In Bouncers, the Door Men Are Center Stage (3 stars)
Bouncers, Stickball Productions at the Cantab Lounge, 738 Massachusetts Avenue in Central Square, through April 27. Show times are Friday and Saturday nights at 8:00 p.m.; doors open at 7:30. Tickets are $20, and no one under 21 admitted. For more information, check out www.stickballproductions.com
Last year, the newly formed Stickball Productions (Bill Doncaster, Producer/Writer, and Maria Silvaggi, Producer/Director) presented Doncaster’s adaptation of The Friends Of Eddie Coyle. It was cleverly and smoothly performed at Oberon, the ART’s nightclub/theatre/bar just outside of Harvard Square. The show was an artistic and financial success, and was brought back as one of the offerings of last year’s Emerging Artists Festival.
With Bouncers by British playwright John Godber, Doncaster directs a play that has been a runaway hit throughout Great Britain, where it opened in 1977, and in Chicago, where director Doncaster saw it in 1991.
And it’s easy to see the appeal. Bouncers, at the Cabtab Lounge weekends through April 27, is performed by a quarter of charismatic and versatile actors who play four bouncers, as well as the patrons, male and female, who vie to get into the door of the club they guard. It’s a “non-musical revue” made up of scenes, sketches, rap routines and monologues related to the nightlife portrayed. And though there’s no singing, the four guys dance the Macarena in the opening of Act Two.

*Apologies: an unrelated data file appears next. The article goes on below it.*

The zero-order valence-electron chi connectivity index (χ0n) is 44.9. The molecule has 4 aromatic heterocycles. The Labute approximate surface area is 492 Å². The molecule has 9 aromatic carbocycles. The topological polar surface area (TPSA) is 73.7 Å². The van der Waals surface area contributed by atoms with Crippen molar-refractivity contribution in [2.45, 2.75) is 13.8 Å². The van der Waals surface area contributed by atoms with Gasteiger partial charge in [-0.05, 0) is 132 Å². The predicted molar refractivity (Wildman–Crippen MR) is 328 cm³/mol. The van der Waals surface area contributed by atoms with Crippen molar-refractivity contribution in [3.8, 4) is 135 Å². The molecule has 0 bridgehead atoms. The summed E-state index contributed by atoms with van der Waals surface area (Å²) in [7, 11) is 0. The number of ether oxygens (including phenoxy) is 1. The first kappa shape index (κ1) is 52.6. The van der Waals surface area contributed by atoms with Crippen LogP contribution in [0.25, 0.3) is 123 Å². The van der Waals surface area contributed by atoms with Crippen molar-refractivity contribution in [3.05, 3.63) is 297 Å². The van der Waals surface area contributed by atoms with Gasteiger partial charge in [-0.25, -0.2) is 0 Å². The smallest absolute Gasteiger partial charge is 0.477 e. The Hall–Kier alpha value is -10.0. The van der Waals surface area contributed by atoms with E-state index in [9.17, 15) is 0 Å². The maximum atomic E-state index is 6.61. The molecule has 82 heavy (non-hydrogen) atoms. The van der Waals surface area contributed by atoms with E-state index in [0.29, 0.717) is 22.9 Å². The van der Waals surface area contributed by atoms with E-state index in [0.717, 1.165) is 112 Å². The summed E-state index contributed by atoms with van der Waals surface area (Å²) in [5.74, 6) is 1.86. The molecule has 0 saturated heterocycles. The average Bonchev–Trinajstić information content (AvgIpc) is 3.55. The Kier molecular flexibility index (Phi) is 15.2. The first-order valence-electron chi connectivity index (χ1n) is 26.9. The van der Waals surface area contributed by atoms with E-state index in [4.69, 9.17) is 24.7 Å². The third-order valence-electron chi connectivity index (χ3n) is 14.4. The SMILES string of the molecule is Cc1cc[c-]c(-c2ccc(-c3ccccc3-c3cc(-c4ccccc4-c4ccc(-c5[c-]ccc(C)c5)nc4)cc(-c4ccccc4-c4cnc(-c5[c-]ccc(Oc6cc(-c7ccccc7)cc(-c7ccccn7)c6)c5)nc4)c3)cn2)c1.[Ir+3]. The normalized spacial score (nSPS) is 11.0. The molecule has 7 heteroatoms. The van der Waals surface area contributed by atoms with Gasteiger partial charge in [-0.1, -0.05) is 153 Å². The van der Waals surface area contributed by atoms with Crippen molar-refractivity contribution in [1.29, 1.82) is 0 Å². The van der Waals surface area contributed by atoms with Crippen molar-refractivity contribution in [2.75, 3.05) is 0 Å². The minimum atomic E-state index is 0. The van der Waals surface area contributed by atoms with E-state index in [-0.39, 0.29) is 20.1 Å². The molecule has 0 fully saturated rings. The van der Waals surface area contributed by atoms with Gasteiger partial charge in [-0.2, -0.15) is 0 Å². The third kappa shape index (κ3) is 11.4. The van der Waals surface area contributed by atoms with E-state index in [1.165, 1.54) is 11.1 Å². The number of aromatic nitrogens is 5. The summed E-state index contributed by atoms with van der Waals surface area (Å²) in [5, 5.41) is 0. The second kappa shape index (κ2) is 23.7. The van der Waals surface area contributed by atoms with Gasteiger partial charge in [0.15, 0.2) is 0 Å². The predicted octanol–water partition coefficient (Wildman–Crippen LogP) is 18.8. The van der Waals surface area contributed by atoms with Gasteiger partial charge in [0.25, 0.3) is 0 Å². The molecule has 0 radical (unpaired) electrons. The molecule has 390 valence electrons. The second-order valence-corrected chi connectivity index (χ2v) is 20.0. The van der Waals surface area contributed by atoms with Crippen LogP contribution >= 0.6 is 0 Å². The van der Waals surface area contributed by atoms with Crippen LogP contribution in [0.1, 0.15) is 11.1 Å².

It was a fun opening, but it was also an example of the problem that got in the way of my enjoying the show as much as most of the full house audience. The material was very dated and very British. It’s too bad Stickball didn’t update the material and the references to make it more relatable in Boston in 2013. And given the world of these four bouncers, ranging from early 20s to middle-aged, the material leans toward a male dominated and somewhat sexist “Guys” sense of humor, going so far as to include visual and aural peeing and fart jokes. But the audience of mostly young men and women were on their feet at curtain call, clearly relating to the show’s characters and tales.
The four actors, Joe Siriani, Seyi Ayorinde, Patrick Curran, and James Bocock, create a dozen or more characters, with great energy, versatility and a good command of the accents and vocal traits of all those characters. And while I would have liked a little more subtlety at times, the audience’s favorite moments included the guys’ physical comedy as they played a quartet of young women primping for their big night out. And in recreating two separate and famous dance numbers, they brought down the house.
Rating: 3 out of 5 stars.